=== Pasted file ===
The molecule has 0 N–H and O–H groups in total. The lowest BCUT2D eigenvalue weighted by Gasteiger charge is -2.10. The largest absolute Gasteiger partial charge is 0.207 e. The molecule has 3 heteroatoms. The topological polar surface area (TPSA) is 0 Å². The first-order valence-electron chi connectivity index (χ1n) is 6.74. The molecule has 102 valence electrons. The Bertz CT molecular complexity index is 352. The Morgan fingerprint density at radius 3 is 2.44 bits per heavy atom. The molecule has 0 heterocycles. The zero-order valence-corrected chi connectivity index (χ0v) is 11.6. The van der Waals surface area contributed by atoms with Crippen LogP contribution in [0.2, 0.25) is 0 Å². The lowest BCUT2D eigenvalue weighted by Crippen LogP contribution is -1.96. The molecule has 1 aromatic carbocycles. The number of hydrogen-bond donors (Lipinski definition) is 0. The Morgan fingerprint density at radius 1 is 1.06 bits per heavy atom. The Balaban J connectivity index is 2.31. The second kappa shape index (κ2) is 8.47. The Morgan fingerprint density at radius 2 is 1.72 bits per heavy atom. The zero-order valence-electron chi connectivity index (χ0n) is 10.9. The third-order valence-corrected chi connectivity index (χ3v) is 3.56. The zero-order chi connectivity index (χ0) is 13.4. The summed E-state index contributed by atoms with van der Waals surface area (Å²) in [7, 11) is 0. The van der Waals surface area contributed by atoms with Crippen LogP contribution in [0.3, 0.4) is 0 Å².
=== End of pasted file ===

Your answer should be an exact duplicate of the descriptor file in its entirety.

The molecule has 0 N–H and O–H groups in total. The lowest BCUT2D eigenvalue weighted by Gasteiger charge is -2.10. The largest absolute Gasteiger partial charge is 0.207 e. The molecule has 3 heteroatoms. The topological polar surface area (TPSA) is 0 Å². The first-order valence-electron chi connectivity index (χ1n) is 6.74. The molecule has 102 valence electrons. The Bertz CT molecular complexity index is 352. The Morgan fingerprint density at radius 3 is 2.44 bits per heavy atom. The molecule has 0 heterocycles. The zero-order valence-corrected chi connectivity index (χ0v) is 11.6. The van der Waals surface area contributed by atoms with Crippen LogP contribution in [0.2, 0.25) is 0 Å². The lowest BCUT2D eigenvalue weighted by Crippen LogP contribution is -1.96. The molecule has 1 aromatic carbocycles. The number of hydrogen-bond donors (Lipinski definition) is 0. The Morgan fingerprint density at radius 1 is 1.06 bits per heavy atom. The Balaban J connectivity index is 2.31. The second kappa shape index (κ2) is 8.47. The Morgan fingerprint density at radius 2 is 1.72 bits per heavy atom. The zero-order valence-electron chi connectivity index (χ0n) is 10.9. The third-order valence-corrected chi connectivity index (χ3v) is 3.56. The zero-order chi connectivity index (χ0) is 13.4. The summed E-state index contributed by atoms with van der Waals surface area (Å²) in [7, 11) is 0. The van der Waals surface area contributed by atoms with Crippen LogP contribution in [0.3, 0.4) is 0 Å².